I am so excited about this blog post. You can’t even imagine how weird this is to write for me, because we spent so much time struggling financially – writing about saving for huge financial goals seems surreal. But I’m getting ahead of myself.

I get a lot of emails asking about how our income has changed since I wrote the blog post, How to Create a Substantial Income on Pinterest, which is a great blog post if you haven’t read it and you want to know how I got started with making money on Pinterest outside of my blog. I wanted to give you an update with a look into our finances and how we’re doing income-wise, and just our general financial wellbeing.

An overview of our budget

Currently, we’re splitting my business income into 50/50. Half goes into our personal budget, and half goes into business expenses. My Pinterest affiliate marketing business is something I keep totally separate from my blog income, so I can always give you all an accurate look at how well your business could be doing… I feel like it’s dishonest to combine them. My average income from Shopstyle Collective is around $2,000, give or take a few hundred dollars. My other affiliate programs are usually in the $3,000 range. I don’t break those down because that’s tedious and boring. 😉

So, like I said we split the income in half, that works well for us. Once we bring the money home, this is what our personal household budget looks like:

  • Rent: $650
  • Groceries: $1,000
  • Restaurants: $800
  • Utilities: $300
  • Gas: $150
  • Insurance: $300
  • Household Items: $200 (basically, this is my Amazon money ;))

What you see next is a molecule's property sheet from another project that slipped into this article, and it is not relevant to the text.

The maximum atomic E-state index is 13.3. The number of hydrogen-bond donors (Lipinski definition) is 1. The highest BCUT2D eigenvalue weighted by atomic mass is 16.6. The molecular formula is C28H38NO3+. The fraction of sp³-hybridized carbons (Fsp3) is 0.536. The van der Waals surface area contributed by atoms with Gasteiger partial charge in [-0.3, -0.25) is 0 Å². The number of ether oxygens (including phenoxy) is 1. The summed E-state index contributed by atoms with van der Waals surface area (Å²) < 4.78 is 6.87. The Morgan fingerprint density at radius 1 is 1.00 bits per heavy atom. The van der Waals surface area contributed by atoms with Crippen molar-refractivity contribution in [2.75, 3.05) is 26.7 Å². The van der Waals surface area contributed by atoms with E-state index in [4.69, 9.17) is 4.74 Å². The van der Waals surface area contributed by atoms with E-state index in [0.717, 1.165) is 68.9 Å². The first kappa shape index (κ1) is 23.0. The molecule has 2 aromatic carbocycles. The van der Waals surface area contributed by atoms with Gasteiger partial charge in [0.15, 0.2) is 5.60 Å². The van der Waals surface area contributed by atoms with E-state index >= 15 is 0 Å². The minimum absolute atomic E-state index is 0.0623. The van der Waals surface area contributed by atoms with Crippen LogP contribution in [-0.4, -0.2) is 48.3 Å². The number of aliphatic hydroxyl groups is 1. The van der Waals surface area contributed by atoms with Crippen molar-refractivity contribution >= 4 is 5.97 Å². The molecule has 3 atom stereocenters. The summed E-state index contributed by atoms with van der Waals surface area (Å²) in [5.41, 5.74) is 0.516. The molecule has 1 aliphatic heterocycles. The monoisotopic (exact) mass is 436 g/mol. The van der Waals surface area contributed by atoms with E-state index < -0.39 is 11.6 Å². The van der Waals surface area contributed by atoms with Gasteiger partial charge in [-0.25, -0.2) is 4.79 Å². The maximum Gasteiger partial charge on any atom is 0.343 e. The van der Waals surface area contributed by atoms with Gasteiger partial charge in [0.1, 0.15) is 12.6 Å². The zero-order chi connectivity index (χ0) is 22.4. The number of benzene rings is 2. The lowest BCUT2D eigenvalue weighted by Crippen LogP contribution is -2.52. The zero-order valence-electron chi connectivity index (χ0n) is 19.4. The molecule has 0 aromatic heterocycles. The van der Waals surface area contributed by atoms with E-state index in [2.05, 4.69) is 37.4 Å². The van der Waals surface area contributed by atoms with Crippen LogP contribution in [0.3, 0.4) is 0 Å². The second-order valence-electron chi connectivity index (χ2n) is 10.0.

• Mortgage-free house fund 🏡: $2200-$3000
  • Second vehicle fund 🚘: $450+
  • Emergency Savings 💰: $1,000

The mortgage-free house fund is a range because that is the entire amount of Ian’s paychecks right now, which we’re having deposited into a separate account so we can buy a house without a mortgage. Ian’s job will move us within the next 5-6 years, so our tentative plan is to rent until we leave here and we can then take the money we’ve accumulated and just buy our next home in cash. The goal is to never have a mortgage, because the less money we owe to people, the faster we can invest so we don’t have to work at anything we don’t want to do.

We also have $450+ for the new vehicle fund, because that’s the base amount we save, then we increase it as my income goes above our basic estimated amount. Because my income can have pretty big spikes, we try to give ourselves solid guidelines when we can, then just have basic must-do amounts for slow months.

Our financial wellness

Over the last two years we’ve paid off $25,000 in debt which has been a huge relief for us. I’m a bit of a Dave Ramsey junkie and we decided to follow his plan for winning with money. I know a lot of people don’t believe in his plan, but a lot of those people are also broke or bad with money. Just for the sake of 100% full disclosure, Ian hated Dave Ramsey at first, until he realized the plan worked.

Right now we’re saving to have 6 months of expenses in the bank, as well as to buy my a new-to-us vehicle that can handle the snow and winter weather in the mountains.

Things we did to help us succeed with money

Auto repair fund

One of the biggest things we did to help solve our money problems was to have our $1,000 emergency fund while we were getting out of debt, but we also decided to take it a step further and to have an extra car repair fund. Over time we added to it, but it started of super-small ($20 a paycheck) and then we eventually got up to keeping $1,000 in it. That way if we needed maintenance or emergency repairs done, it didn’t need to be a financial emergency.